On Monday, June 24, 2019, President Donald Trump announced that America does not need to protect other countries’ commerce in foreign water passages like the Strait of Hormuz.
Trump is not particularly concerned about Iranian activity in the region so long as they don’t develop a nuclear weapon.
Trump made it clear that America should not be the world’s police.
He went on Twitter to call on countries like China and Japan—countries that get most of their oil shipped through the Strait of Hormuz—to defend their own vessels.
“So why are we protecting the shipping lanes for other countries (many years) for zero compensation. All of these countries should be protecting their own ships on what has always been a dangerous journey,” Trump tweeted.
“We don’t even need to be there in that the U.S. has just become (by far) the largest producer of Energy anywhere in the world!” Trump added. “The U.S. request for Iran is very simple — No Nuclear Weapons and No Further Sponsoring of Terror!”
Trump’s tweet coincided with Secretary of State Mike Pompeo’s meeting with leaders in Saudi Arabia and the United Arab Emirates to discuss ways to contain Iran’s influence in the Middle East.
On Twitter, Pompeo declared that he had a “productive” meeting with the King of Saudi Arabia, King Salman bin Abdulaziz Al Saud, where they talked about “heightened tensions in the region and the need to promote maritime security in the Strait of Hormuz. Freedom of navigation is paramount.”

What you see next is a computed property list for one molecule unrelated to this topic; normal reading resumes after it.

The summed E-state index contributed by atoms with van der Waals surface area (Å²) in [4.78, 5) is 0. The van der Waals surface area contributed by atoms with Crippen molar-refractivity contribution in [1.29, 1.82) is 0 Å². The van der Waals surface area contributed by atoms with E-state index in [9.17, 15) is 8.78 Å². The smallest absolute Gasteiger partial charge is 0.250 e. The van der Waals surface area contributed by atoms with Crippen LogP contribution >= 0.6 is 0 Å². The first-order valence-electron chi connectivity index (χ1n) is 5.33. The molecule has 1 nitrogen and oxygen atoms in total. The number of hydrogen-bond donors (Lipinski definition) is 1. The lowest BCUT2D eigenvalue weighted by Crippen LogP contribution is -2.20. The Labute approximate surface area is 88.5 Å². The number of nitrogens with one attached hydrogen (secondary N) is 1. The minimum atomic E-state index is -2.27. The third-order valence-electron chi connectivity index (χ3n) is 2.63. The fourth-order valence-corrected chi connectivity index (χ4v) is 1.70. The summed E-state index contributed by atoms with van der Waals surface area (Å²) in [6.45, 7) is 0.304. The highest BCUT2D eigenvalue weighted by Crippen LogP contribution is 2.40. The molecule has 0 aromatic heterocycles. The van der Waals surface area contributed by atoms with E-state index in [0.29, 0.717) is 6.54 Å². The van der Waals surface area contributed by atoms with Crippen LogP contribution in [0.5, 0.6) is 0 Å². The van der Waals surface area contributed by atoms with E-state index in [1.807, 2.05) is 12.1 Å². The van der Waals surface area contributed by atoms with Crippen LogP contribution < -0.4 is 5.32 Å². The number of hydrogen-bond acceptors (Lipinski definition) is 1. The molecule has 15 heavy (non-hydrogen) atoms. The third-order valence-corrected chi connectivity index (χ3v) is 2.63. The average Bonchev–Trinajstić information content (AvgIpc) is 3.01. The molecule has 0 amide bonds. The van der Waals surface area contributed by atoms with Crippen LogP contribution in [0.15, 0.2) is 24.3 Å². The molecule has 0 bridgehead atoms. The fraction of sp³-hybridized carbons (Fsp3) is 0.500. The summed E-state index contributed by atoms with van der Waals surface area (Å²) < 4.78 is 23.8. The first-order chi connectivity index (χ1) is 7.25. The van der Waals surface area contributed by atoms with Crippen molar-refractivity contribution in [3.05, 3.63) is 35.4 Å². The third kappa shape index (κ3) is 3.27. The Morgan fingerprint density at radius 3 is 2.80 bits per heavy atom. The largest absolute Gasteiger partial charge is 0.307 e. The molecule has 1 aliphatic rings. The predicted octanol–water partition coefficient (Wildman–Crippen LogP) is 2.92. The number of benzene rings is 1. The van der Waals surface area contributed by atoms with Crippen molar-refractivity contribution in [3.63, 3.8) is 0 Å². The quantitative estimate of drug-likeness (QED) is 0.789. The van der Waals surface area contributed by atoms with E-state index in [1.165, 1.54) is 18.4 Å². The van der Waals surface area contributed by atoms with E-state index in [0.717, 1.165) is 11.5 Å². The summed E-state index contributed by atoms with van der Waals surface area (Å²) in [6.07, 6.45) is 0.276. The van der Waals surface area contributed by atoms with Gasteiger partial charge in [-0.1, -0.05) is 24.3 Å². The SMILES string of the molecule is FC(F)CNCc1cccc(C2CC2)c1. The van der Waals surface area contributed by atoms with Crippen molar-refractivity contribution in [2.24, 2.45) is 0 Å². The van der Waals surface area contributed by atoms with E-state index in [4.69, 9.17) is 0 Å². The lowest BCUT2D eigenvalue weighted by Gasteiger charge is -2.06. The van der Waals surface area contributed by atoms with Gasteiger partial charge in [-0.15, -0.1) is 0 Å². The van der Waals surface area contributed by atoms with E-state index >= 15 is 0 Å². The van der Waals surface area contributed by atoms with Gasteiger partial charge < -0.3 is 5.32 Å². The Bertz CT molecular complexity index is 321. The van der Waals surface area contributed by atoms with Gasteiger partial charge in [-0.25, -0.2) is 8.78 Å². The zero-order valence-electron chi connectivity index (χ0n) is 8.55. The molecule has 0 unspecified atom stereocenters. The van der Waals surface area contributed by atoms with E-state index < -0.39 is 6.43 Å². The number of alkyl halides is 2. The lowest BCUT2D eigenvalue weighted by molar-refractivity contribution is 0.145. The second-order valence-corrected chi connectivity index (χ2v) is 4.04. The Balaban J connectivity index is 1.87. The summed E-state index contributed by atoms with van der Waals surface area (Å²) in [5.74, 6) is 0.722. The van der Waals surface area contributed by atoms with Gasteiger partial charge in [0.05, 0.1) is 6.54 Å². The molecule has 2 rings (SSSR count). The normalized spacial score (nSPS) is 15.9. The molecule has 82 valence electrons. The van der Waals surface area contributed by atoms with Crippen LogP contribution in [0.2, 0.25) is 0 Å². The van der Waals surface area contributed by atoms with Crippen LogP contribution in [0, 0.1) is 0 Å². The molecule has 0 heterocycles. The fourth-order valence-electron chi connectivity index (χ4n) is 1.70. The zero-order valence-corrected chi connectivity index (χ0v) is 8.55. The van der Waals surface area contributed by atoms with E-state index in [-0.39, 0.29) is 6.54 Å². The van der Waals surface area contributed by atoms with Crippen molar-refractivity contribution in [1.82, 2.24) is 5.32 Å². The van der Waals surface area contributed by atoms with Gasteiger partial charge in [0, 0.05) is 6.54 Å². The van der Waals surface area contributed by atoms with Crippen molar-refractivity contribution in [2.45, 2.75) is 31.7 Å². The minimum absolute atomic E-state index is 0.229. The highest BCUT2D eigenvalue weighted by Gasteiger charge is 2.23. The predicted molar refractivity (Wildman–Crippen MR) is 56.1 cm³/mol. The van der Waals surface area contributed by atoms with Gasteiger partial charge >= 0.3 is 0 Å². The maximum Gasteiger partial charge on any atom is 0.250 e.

In the last week, the U.S. blamed Iran for attacks on two oil tankers off the Gulf of Oman and also blamed the Islamic Republic for shooting down a drone in international waters.
Despite massive pressure to react with military force, President Trump called off a military strike that would have killed 150 Iranians.
On Monday, June 24, 2019, the Trump administration announced that it placed more sanctions on Iran.
Although Trump should be commended for showing military restrain, his actions to continue sanctioning Iran are troubling.
Sanctions are a form of economic warfare and often embolden the regimes being targeted.
Trump should take a completely separate course that emphasizes diplomacy and starts removing troops from the Middle East—a region where instability has been the norm in the past thousand years.
The U.S. can no longer afford to be the world police.